Technology, Capital Spending, and Capacity Utilization

San Diego State University, Center for Public Economics Discussion Paper No. 03-06

27 Pages Posted: 29 Jul 2003

See all articles by Cynthia Bansak

Cynthia Bansak

Saint Lawrence University - Department of Economics

Martha Starr

Independent; Greylock McKinnon Associates

Norman J. Morin

Board of Governors of the Federal Reserve System

Multiple version iconThere are 2 versions of this paper

Date Written: March 2003

Abstract

Capacity utilization has been a valuable indicator of inflationary pressure. Yet recent technological changes have made relationships between inputs and outputs more flexible, possibly eroding the predictive value of the utilization rate. This paper shows that, conceptually, technological change could either lower average utilization by making it cheaper to hold excess capacity, or raise utilization by making further changes in capacity less costly. Using data on 111 manufacturing industries from 1974 to 2000, we find that, for the average industry, technological change has had a modest but appreciable effect, shaving 0.2 to 2.3 percentage points off the utilization rate.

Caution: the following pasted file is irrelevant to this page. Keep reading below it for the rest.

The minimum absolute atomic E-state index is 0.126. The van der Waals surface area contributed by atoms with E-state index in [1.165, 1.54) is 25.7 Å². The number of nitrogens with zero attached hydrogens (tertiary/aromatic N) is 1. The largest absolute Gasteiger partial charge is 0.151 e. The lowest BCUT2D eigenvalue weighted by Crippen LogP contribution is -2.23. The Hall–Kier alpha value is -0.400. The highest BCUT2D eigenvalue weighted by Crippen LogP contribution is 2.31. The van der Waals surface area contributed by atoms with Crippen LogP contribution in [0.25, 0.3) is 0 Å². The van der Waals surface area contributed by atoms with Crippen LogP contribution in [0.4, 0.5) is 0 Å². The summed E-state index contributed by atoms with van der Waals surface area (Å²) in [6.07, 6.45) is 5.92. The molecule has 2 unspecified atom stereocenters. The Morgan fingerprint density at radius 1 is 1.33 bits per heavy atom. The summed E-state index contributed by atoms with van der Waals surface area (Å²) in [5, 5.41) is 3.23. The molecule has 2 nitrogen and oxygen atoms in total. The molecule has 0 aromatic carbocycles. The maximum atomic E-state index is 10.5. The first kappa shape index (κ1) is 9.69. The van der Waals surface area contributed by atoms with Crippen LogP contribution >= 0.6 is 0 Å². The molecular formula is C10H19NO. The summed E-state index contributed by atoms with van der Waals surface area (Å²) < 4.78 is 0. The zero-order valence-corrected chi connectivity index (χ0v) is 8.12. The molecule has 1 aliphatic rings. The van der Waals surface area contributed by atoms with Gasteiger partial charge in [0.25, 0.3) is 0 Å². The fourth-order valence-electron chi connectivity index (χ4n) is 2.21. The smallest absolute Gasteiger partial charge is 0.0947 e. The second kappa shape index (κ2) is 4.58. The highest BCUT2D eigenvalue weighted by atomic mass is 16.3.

Keywords: technology, capital spending, capacity utilization

JEL Classification: D24, E22, E31

Suggested Citation

Bansak, Cynthia and Starr, Martha and Starr, Martha and Morin, Norman J., Technology, Capital Spending, and Capacity Utilization (March 2003). San Diego State University, Center for Public Economics Discussion Paper No. 03-06, Available at SSRN: https://ssrn.com/abstract=418940 or http://dx.doi.org/10.2139/ssrn.418940

Cynthia Bansak

Saint Lawrence University - Department of Economics ( email )

One Romoda Drive
Canton, NY 13617
United States

Martha Starr (Contact Author)

Greylock McKinnon Associates ( email )

1 Memorial Drive, Suite 1410
Cambridge, MA 02142
United States
12025773640 (Phone)

Independent

Norman J. Morin

Board of Governors of the Federal Reserve System ( email )

20th Street and Constitution Avenue NW
Washington, DC 20551
United States
202-452-2476 (Phone)
202-736-1937 (Fax)

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